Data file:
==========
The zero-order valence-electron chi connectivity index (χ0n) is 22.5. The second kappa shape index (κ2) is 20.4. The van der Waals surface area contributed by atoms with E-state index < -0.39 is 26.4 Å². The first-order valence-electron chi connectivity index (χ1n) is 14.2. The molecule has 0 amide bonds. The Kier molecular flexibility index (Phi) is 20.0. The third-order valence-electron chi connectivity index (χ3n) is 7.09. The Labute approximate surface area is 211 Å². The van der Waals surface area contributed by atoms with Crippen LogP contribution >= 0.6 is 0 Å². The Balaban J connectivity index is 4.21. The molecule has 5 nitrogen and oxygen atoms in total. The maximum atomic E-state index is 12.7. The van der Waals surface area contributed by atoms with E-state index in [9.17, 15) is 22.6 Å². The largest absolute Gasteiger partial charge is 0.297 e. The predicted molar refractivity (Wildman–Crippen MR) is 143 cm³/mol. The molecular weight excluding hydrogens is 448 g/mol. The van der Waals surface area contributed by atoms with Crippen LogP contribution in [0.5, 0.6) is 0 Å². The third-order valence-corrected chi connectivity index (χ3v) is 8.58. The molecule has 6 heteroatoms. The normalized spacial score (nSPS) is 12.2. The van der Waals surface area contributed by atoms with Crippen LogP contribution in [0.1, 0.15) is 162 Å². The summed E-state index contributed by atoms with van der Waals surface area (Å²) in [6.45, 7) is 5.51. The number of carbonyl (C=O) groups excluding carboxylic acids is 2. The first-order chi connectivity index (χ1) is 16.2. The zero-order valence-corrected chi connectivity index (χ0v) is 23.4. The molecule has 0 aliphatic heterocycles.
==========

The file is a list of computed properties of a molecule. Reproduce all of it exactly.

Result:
The zero-order valence-electron chi connectivity index (χ0n) is 22.5. The second kappa shape index (κ2) is 20.4. The van der Waals surface area contributed by atoms with E-state index < -0.39 is 26.4 Å². The first-order valence-electron chi connectivity index (χ1n) is 14.2. The molecule has 0 amide bonds. The Kier molecular flexibility index (Phi) is 20.0. The third-order valence-electron chi connectivity index (χ3n) is 7.09. The Labute approximate surface area is 211 Å². The van der Waals surface area contributed by atoms with Crippen LogP contribution >= 0.6 is 0 Å². The Balaban J connectivity index is 4.21. The molecule has 5 nitrogen and oxygen atoms in total. The maximum atomic E-state index is 12.7. The van der Waals surface area contributed by atoms with E-state index in [9.17, 15) is 22.6 Å². The largest absolute Gasteiger partial charge is 0.297 e. The predicted molar refractivity (Wildman–Crippen MR) is 143 cm³/mol. The molecular weight excluding hydrogens is 448 g/mol. The van der Waals surface area contributed by atoms with Crippen LogP contribution in [0.5, 0.6) is 0 Å². The third-order valence-corrected chi connectivity index (χ3v) is 8.58. The molecule has 6 heteroatoms. The normalized spacial score (nSPS) is 12.2. The van der Waals surface area contributed by atoms with Crippen LogP contribution in [0.1, 0.15) is 162 Å². The summed E-state index contributed by atoms with van der Waals surface area (Å²) in [6.45, 7) is 5.51. The number of carbonyl (C=O) groups excluding carboxylic acids is 2. The first-order chi connectivity index (χ1) is 16.2. The zero-order valence-corrected chi connectivity index (χ0v) is 23.4. The molecule has 0 aliphatic heterocycles.